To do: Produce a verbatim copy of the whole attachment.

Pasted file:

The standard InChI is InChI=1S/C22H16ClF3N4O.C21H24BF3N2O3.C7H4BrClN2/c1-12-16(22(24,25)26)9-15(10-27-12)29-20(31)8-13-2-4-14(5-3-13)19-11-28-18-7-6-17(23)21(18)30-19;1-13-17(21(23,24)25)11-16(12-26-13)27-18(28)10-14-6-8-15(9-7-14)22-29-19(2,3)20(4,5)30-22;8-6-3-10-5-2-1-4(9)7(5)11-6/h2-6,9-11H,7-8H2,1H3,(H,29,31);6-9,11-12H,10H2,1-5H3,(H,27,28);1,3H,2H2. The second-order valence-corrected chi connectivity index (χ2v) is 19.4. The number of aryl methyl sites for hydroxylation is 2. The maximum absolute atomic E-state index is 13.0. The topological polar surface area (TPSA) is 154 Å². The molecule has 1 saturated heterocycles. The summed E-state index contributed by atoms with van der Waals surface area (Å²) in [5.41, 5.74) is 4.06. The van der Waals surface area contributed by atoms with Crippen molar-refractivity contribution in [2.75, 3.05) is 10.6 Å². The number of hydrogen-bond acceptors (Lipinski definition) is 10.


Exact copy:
The standard InChI is InChI=1S/C22H16ClF3N4O.C21H24BF3N2O3.C7H4BrClN2/c1-12-16(22(24,25)26)9-15(10-27-12)29-20(31)8-13-2-4-14(5-3-13)19-11-28-18-7-6-17(23)21(18)30-19;1-13-17(21(23,24)25)11-16(12-26-13)27-18(28)10-14-6-8-15(9-7-14)22-29-19(2,3)20(4,5)30-22;8-6-3-10-5-2-1-4(9)7(5)11-6/h2-6,9-11H,7-8H2,1H3,(H,29,31);6-9,11-12H,10H2,1-5H3,(H,27,28);1,3H,2H2. The second-order valence-corrected chi connectivity index (χ2v) is 19.4. The number of aryl methyl sites for hydroxylation is 2. The maximum absolute atomic E-state index is 13.0. The topological polar surface area (TPSA) is 154 Å². The molecule has 1 saturated heterocycles. The summed E-state index contributed by atoms with van der Waals surface area (Å²) in [5.41, 5.74) is 4.06. The van der Waals surface area contributed by atoms with Crippen molar-refractivity contribution in [2.75, 3.05) is 10.6 Å². The number of hydrogen-bond acceptors (Lipinski definition) is 10.